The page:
A Second Life On Cement - Upcycling trash snowboards with NoK Skateboards
No getting around it. Nobody’s perfect. Not even machines.
Mistakes happen at a snowboard factory. Raw materials are sometimes flawed and factory staff are humans who occasionally make mistakes. Either way, a small percentage of snowboards come out wonky at various points in the production process.
Quality control inspections after every production step help weed out the bad apples throughout manufacturing, but a few boards are inevitably found to have a cosmetic or structural flaw at the last round of inspections before final packaging.
If it’s only a cosmetic flaw, the board gets labelled as a ‘Blem’. Blem boards offer the same performance as a first quality board, so they leave the factory with a full warranty, but they are sold at a discount because of the cosmetic blemish.
If a board is found to have a structural flaw, like too much nose rocker or a bad insert, the bad board gets marked as a ‘third’. Thirds don’t usually leave the factory. There are never that many thirds, so most get chopped in half and thrown away, chalked up as unavoidable waste of the production cycle.
We are not alone in this scenario. Every snowboard factory in the world produces some reject boards that get trashed. Nobody likes to throw them away, but traditionally there has been no consistent outlet to upcycle structurally flawed snowboards into any other product.
Two French snowboarders, Adrien Reguis and Vincent Gelin saw this issue first hand working as engineers and designers in the snowboard industry. After many years of watching prototype, warranty and ‘third’ boards get thrown away, they decided to do something about it.
Adrien and Vincent founded NoK, a company based in Grenoble, France that specializes in making skateboards out of factory rejects and warranty snowboards. Using a CNC cutting table, NoK chops cruiser skateboard decks out of the middle of a snowboard. The repurposed skate decks are then fitted with new grip tape, trucks and wheels to make a unique and high performance sidewalk surfer. It’s the ultimate upcycle for a snowboard that would have otherwise ended up in the dumpster!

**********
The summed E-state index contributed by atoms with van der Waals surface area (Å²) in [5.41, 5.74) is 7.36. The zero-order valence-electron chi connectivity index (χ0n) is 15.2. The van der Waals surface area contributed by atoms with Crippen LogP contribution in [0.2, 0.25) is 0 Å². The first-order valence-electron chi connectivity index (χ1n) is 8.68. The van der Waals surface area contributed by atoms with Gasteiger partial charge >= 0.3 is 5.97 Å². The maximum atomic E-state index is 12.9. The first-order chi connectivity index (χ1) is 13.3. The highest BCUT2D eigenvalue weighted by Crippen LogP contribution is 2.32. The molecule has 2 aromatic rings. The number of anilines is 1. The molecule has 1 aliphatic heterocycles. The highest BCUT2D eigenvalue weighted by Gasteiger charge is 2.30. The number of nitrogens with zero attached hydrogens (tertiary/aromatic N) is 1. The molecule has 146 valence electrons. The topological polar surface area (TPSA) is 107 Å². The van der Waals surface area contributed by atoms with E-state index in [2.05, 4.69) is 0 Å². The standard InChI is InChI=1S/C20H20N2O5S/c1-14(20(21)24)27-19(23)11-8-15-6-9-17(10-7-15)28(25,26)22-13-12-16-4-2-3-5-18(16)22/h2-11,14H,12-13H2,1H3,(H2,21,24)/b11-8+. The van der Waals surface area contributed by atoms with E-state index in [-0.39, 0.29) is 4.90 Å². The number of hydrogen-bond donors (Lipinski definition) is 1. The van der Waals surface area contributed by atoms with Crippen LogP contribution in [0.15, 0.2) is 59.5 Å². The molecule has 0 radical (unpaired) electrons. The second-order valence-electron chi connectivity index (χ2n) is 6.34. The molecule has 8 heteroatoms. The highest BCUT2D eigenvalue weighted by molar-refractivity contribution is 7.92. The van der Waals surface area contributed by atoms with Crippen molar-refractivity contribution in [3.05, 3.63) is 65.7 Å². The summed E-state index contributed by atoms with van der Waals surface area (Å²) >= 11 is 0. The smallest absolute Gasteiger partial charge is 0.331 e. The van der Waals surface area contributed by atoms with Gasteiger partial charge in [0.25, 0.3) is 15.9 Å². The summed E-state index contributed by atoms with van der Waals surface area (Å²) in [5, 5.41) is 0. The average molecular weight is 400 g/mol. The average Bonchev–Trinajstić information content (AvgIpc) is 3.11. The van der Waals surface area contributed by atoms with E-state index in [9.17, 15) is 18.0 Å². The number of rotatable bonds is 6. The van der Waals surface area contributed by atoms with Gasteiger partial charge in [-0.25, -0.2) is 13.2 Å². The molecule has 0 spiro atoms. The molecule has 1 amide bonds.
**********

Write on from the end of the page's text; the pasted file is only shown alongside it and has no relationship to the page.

“Working in the snowboard industry opened our eyes to the fact that a lot of defective and warranty boards are thrown away,” said Vincent. “All of these boards are still very interesting technically and graphically, but as there is no solution for recycling them, they end up in the trash. Seeing that happen to dozens of boards season after season made us sick.”
“Upcycling is one of the best ways to give a second life to a discarded product,” said Adrien. “By tapping into these overlooked raw materials, we reduce our consumption and avoid making more waste.”
A snowboard’s flex determines what skateboard shape is cut out. If it is a soft snowboard, NoK cuts a 66cm fish cruiser deck. If the board is stiff, Nok can cut one of four shapes, including a 78cm surf cruiser and an 86cm longboard. The skates are cut from the center of the board so they also carry on the art legacy of the snowboard’s graphics.
“The beauty of upcycling is not only in its positive environmental impact,” said Adrien. “Upcycling allows you to make very unique and limited edition products as each skateboard’s design depends on the graphics and backstory of the snowboard it’s cut out from.”
We are thrilled to now partner with NoK to make limited edition Jones skateboards out of our factory thirds and our European warranty boards. We do not have enough rejected boards to sell these skates to the public just yet, but we may in the future. Until then, ask your local Jones dealer if they have one for you to check out. Each one-of-a-kind NoK skate deck is truly a piece of functional art.